Surely enough, a little down the paved track, Puritans massed at the base of the church steps, their leader shouting among the tolling of the bells:
   “Let me this day know you as you are, love you supremely, serve you wholly, admire you fully. Through grace let my will respond to you, knowing that power to obey is not in me, but that your free love alone enables me to serve you!”
   Edmund waited, watching the boats roll across the unprecedented panorama that was the English Channel, its waves rolling, creating white crests at the prows of the ships.
   The Pilgrims made their way onto a large fluyt, The Grand Reach, with its high castle like structures, fore and aft, which served to protect the crew and passengers from vulnerability. They huddled, in their group of about four-hundred, on the main deck, before peering over into the dazzling waters below, their bibles shut and clasped under their arms.
   Edmund moved quickly through the remainder of the crowds; dock workers, travellers and merchants all flocked to the many taverns and inns that “The Gateway to the World” had to offer. Traders stood with their handcarts, selling wine and other wares of favoured quality.

“Git ‘ya Sherry ‘ere!” A large, well-dressed man bellowed, a large green bottle in his hand, swinging it violently while trying to entice some of the many Europeans which passed him.
   Edmund stopped and thought for a moment. Sherry was his mother’s favourite drink. Christmas, Easter and even birthdays were celebrated with a strong bottle of “Jerez de la Frontera.”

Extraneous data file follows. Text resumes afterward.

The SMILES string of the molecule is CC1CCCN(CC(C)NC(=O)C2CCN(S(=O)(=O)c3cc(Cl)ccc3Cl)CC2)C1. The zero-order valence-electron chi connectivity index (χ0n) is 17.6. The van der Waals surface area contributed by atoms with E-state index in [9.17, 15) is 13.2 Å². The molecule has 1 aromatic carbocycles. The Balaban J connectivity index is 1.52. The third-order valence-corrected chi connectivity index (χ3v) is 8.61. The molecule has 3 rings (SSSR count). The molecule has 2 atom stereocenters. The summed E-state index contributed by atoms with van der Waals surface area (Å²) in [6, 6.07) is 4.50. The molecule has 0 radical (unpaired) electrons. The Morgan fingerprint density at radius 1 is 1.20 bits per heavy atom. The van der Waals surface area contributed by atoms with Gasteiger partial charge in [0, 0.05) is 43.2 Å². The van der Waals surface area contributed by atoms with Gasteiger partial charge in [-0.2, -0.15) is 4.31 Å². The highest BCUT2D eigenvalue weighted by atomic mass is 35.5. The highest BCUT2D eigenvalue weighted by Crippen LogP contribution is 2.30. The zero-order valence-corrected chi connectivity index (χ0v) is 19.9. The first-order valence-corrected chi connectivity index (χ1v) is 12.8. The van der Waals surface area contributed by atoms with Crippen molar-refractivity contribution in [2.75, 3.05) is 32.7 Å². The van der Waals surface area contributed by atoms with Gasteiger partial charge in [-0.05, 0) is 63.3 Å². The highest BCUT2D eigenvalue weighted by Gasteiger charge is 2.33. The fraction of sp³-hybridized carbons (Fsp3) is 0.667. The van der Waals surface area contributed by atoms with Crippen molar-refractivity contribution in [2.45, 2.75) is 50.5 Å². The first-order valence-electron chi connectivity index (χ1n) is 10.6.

“Silverware for sale!” Another shouted across the way, “Finest Austrian silver, straight from the furnaces of Innsbruck to your table!”
   He started again, striding his heavy strides towards the dock where his ship would soon appear, out of the hazy mist. Another crowd assembled around the Town Hall, as a young boy – no younger than twelve – began shouting, holding a newsprint in his hand.
   “Sweden pushed back from Copenhagen! News just received of Danish victory at the capital!”
   Edmund barged through the troubled horde, clustering to receive their monthly dose of the outside world.
   “You sir!” The boy’s voice called, causing Edmund’s head to turn to the source of the noise. The lad pointed to him, as the cluster parted to watch.
   “Aye?” He replied calmly, keeping a watchful eye.
   “Forgive me if I’m rude,” The boy continued, “But would you care to give your stance on this conflict, good sir?”
   The crowd turned to him, as if beckoning him to speak eloquent words. In reality, Edmund knew nothing about the Second Northern War, other than its name, but turned to please the gathering.